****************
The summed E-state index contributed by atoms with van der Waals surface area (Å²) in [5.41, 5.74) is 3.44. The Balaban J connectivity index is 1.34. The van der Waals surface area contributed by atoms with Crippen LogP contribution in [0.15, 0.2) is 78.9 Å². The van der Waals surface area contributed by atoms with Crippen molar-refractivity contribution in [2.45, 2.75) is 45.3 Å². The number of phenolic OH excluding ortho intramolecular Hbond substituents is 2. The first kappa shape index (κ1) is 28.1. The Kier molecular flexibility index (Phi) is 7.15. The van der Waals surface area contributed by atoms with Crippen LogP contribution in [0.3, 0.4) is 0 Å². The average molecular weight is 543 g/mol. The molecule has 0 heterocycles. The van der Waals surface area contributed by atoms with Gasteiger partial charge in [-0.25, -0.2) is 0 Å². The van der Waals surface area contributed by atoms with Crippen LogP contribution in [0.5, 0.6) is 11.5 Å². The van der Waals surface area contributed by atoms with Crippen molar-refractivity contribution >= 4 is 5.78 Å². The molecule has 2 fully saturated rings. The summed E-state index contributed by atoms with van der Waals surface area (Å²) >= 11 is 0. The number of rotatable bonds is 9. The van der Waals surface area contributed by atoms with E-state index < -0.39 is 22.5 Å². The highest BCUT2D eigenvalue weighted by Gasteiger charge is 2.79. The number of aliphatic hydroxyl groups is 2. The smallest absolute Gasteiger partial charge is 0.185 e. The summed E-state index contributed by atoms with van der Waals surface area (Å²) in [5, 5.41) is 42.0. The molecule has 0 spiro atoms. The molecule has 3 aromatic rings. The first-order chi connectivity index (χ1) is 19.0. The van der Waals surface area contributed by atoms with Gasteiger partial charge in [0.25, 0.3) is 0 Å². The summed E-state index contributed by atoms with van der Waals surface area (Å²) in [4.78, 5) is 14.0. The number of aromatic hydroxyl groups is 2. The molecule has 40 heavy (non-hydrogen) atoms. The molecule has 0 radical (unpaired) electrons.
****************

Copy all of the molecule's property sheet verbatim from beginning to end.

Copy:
The summed E-state index contributed by atoms with van der Waals surface area (Å²) in [5.41, 5.74) is 3.44. The Balaban J connectivity index is 1.34. The van der Waals surface area contributed by atoms with Crippen LogP contribution in [0.15, 0.2) is 78.9 Å². The van der Waals surface area contributed by atoms with Crippen molar-refractivity contribution in [2.45, 2.75) is 45.3 Å². The number of phenolic OH excluding ortho intramolecular Hbond substituents is 2. The first kappa shape index (κ1) is 28.1. The Kier molecular flexibility index (Phi) is 7.15. The van der Waals surface area contributed by atoms with Crippen LogP contribution in [0.3, 0.4) is 0 Å². The average molecular weight is 543 g/mol. The molecule has 0 heterocycles. The van der Waals surface area contributed by atoms with Gasteiger partial charge in [-0.25, -0.2) is 0 Å². The van der Waals surface area contributed by atoms with Crippen LogP contribution in [0.5, 0.6) is 11.5 Å². The van der Waals surface area contributed by atoms with Crippen molar-refractivity contribution >= 4 is 5.78 Å². The molecule has 2 fully saturated rings. The summed E-state index contributed by atoms with van der Waals surface area (Å²) >= 11 is 0. The number of rotatable bonds is 9. The van der Waals surface area contributed by atoms with E-state index < -0.39 is 22.5 Å². The highest BCUT2D eigenvalue weighted by Gasteiger charge is 2.79. The number of aliphatic hydroxyl groups is 2. The smallest absolute Gasteiger partial charge is 0.185 e. The summed E-state index contributed by atoms with van der Waals surface area (Å²) in [5, 5.41) is 42.0. The molecule has 0 spiro atoms. The molecule has 3 aromatic rings. The first-order chi connectivity index (χ1) is 19.0. The van der Waals surface area contributed by atoms with Gasteiger partial charge in [0.25, 0.3) is 0 Å². The summed E-state index contributed by atoms with van der Waals surface area (Å²) in [4.78, 5) is 14.0. The number of aromatic hydroxyl groups is 2. The molecule has 40 heavy (non-hydrogen) atoms. The molecule has 0 radical (unpaired) electrons.